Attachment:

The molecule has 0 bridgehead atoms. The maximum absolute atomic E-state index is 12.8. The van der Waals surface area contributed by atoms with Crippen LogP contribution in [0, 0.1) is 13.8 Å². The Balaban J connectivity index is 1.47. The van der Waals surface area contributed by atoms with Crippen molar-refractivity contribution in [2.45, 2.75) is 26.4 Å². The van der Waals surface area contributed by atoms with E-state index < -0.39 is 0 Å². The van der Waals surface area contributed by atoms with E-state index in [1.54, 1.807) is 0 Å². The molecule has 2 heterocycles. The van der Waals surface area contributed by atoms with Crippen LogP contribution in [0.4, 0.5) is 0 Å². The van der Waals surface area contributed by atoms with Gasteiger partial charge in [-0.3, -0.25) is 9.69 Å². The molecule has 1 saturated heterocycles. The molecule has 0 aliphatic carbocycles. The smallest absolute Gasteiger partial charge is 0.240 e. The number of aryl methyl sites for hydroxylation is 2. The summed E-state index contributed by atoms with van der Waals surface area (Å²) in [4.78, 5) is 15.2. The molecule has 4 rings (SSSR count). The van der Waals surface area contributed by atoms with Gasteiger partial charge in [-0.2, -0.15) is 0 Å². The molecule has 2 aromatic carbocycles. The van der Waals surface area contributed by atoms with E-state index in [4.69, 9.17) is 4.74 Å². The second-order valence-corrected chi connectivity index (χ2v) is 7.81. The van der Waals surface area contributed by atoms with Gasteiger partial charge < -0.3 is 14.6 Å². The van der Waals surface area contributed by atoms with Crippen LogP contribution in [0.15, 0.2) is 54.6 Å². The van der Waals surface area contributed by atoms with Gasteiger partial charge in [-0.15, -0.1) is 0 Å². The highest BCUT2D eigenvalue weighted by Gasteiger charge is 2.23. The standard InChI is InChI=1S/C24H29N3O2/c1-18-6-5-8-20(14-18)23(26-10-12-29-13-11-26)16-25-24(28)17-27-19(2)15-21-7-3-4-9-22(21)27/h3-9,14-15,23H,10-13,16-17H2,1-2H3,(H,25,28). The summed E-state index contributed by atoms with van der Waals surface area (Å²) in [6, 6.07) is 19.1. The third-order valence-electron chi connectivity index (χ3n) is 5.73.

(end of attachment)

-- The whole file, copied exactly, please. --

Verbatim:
The molecule has 0 bridgehead atoms. The maximum absolute atomic E-state index is 12.8. The van der Waals surface area contributed by atoms with Crippen LogP contribution in [0, 0.1) is 13.8 Å². The Balaban J connectivity index is 1.47. The van der Waals surface area contributed by atoms with Crippen molar-refractivity contribution in [2.45, 2.75) is 26.4 Å². The van der Waals surface area contributed by atoms with E-state index < -0.39 is 0 Å². The van der Waals surface area contributed by atoms with E-state index in [1.54, 1.807) is 0 Å². The molecule has 2 heterocycles. The van der Waals surface area contributed by atoms with Crippen LogP contribution in [0.4, 0.5) is 0 Å². The van der Waals surface area contributed by atoms with Gasteiger partial charge in [-0.3, -0.25) is 9.69 Å². The molecule has 1 saturated heterocycles. The molecule has 0 aliphatic carbocycles. The smallest absolute Gasteiger partial charge is 0.240 e. The number of aryl methyl sites for hydroxylation is 2. The summed E-state index contributed by atoms with van der Waals surface area (Å²) in [4.78, 5) is 15.2. The molecule has 4 rings (SSSR count). The van der Waals surface area contributed by atoms with Gasteiger partial charge in [-0.2, -0.15) is 0 Å². The molecule has 2 aromatic carbocycles. The van der Waals surface area contributed by atoms with E-state index in [4.69, 9.17) is 4.74 Å². The second-order valence-corrected chi connectivity index (χ2v) is 7.81. The van der Waals surface area contributed by atoms with Gasteiger partial charge < -0.3 is 14.6 Å². The van der Waals surface area contributed by atoms with Crippen LogP contribution in [0.15, 0.2) is 54.6 Å². The van der Waals surface area contributed by atoms with Gasteiger partial charge in [-0.15, -0.1) is 0 Å². The highest BCUT2D eigenvalue weighted by Gasteiger charge is 2.23. The standard InChI is InChI=1S/C24H29N3O2/c1-18-6-5-8-20(14-18)23(26-10-12-29-13-11-26)16-25-24(28)17-27-19(2)15-21-7-3-4-9-22(21)27/h3-9,14-15,23H,10-13,16-17H2,1-2H3,(H,25,28). The summed E-state index contributed by atoms with van der Waals surface area (Å²) in [6, 6.07) is 19.1. The third-order valence-electron chi connectivity index (χ3n) is 5.73.